Ever since AMD introduced Ryzen, Intel has been shelling out more and more CPUs with higher core counts. The i3s now are quad core, the i9s have come into existence and so on. Today at Computex, Intel showed off two new consumer products, one being the limited edition Coffee Lake i7 clocked at 5 Ghz and the other is an unnamed 28 Core CPU.
That’s right, a single socket CPU with 28 cores clocked at 5 Ghz. This will be the first consumer CPU with as many as 28 cores. The system running the 28 core monster was on display and scored 7334 in Cinebench R15. GM of Intel Client Computing Group, Gregory Bryant explicitly said that this CPU would hit shelves in Q4 this year.
Intel didn’t provide any technical specifications regarding it’s upcoming flagship, but chances are that it will be a highly binned 28-core XCC processor built on the 14++ node. The Xeon Platinum 8180 (costs $10K btw) however runs at a mere 2.8 Ghz base clock and 3.5 Ghz boost but if Intel was able to push the Coffee Lake i7 to Ghz, I suppose they can do the same with Xeon too.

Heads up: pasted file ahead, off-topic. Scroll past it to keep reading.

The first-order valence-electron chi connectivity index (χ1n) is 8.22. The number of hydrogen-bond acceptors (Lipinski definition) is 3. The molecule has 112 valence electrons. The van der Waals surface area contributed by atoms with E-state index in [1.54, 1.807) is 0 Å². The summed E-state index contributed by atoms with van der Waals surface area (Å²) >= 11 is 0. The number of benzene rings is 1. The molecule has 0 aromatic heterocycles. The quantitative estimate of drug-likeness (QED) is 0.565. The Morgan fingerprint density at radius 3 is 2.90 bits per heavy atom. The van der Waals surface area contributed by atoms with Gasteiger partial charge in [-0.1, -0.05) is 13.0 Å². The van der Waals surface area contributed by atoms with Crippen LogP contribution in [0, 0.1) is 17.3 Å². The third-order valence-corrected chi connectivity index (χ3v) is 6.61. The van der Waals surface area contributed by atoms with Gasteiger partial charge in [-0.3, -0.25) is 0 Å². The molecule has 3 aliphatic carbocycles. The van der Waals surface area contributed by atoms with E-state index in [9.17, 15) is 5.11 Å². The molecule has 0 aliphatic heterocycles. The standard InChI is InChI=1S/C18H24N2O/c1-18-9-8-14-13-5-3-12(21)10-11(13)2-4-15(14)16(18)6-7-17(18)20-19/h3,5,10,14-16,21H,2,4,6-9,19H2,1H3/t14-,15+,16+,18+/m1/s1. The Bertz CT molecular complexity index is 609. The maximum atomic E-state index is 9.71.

There’s a fat chance that like AMD, Intel will use the low core server parts and combine multiple dies using the multi-die interconnect bridge (EMIB). As die size goes down, yield increases. This would allow Intel to take care of production costs. Given that this is going to be a 28 core processor, the base die could be a 14 core design (Intel HCC?) and if yes, the question is will there will be any additional latency or bandwidth with this configuration.
The most important aspect of this mystery processor would be the TDP, after all it will take a considerable amount of power to run those 28 cores. And then, of course there’s the matter of the price. Given the equivalent Xeon costs $10K, how much will this consumer part cost? $5K? $7K? More or less than that? We’ll have to wait and see.